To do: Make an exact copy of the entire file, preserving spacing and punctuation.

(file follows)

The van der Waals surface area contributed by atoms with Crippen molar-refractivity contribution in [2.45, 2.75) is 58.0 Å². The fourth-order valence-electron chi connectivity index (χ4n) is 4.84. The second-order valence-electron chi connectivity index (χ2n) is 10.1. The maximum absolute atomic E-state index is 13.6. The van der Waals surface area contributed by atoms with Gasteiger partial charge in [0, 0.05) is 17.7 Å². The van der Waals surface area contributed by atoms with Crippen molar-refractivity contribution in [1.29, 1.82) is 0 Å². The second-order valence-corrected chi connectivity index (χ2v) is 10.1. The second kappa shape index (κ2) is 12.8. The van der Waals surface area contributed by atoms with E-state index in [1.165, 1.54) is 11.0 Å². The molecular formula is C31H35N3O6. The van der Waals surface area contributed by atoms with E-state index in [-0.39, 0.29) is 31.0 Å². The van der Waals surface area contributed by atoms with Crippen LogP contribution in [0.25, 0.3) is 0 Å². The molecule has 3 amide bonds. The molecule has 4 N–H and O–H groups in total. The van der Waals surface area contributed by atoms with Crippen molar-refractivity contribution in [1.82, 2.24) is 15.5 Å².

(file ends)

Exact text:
The van der Waals surface area contributed by atoms with Crippen molar-refractivity contribution in [2.45, 2.75) is 58.0 Å². The fourth-order valence-electron chi connectivity index (χ4n) is 4.84. The second-order valence-electron chi connectivity index (χ2n) is 10.1. The maximum absolute atomic E-state index is 13.6. The van der Waals surface area contributed by atoms with Gasteiger partial charge in [0, 0.05) is 17.7 Å². The van der Waals surface area contributed by atoms with Crippen molar-refractivity contribution in [1.29, 1.82) is 0 Å². The second-order valence-corrected chi connectivity index (χ2v) is 10.1. The second kappa shape index (κ2) is 12.8. The van der Waals surface area contributed by atoms with E-state index in [1.165, 1.54) is 11.0 Å². The molecular formula is C31H35N3O6. The van der Waals surface area contributed by atoms with E-state index in [-0.39, 0.29) is 31.0 Å². The van der Waals surface area contributed by atoms with Crippen LogP contribution in [0.25, 0.3) is 0 Å². The molecule has 3 amide bonds. The molecule has 4 N–H and O–H groups in total. The van der Waals surface area contributed by atoms with Crippen molar-refractivity contribution in [1.82, 2.24) is 15.5 Å².